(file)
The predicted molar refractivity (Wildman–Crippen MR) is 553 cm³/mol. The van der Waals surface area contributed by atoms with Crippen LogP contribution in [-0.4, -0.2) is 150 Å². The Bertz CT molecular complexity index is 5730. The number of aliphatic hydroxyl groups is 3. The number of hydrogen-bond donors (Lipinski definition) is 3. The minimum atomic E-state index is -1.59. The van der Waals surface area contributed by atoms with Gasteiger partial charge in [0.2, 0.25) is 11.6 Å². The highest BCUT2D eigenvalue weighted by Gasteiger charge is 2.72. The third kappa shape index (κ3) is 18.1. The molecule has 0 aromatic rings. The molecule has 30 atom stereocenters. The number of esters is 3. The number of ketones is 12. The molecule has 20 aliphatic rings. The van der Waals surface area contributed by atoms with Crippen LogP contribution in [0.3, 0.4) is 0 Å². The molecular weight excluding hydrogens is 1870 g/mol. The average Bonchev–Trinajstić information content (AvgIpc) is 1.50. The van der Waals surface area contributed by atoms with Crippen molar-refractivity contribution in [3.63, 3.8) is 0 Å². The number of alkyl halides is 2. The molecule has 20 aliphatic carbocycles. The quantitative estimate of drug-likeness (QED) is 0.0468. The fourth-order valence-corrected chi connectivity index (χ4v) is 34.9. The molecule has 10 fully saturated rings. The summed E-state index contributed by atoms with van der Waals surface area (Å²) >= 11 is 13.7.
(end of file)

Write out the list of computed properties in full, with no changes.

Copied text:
The predicted molar refractivity (Wildman–Crippen MR) is 553 cm³/mol. The van der Waals surface area contributed by atoms with Crippen LogP contribution in [-0.4, -0.2) is 150 Å². The Bertz CT molecular complexity index is 5730. The number of aliphatic hydroxyl groups is 3. The number of hydrogen-bond donors (Lipinski definition) is 3. The minimum atomic E-state index is -1.59. The van der Waals surface area contributed by atoms with Gasteiger partial charge in [0.2, 0.25) is 11.6 Å². The highest BCUT2D eigenvalue weighted by Gasteiger charge is 2.72. The third kappa shape index (κ3) is 18.1. The molecule has 0 aromatic rings. The molecule has 30 atom stereocenters. The number of esters is 3. The number of ketones is 12. The molecule has 20 aliphatic rings. The van der Waals surface area contributed by atoms with Crippen LogP contribution in [0.3, 0.4) is 0 Å². The molecular weight excluding hydrogens is 1870 g/mol. The average Bonchev–Trinajstić information content (AvgIpc) is 1.50. The van der Waals surface area contributed by atoms with Crippen molar-refractivity contribution in [3.63, 3.8) is 0 Å². The number of alkyl halides is 2. The molecule has 20 aliphatic carbocycles. The quantitative estimate of drug-likeness (QED) is 0.0468. The fourth-order valence-corrected chi connectivity index (χ4v) is 34.9. The molecule has 10 fully saturated rings. The summed E-state index contributed by atoms with van der Waals surface area (Å²) >= 11 is 13.7.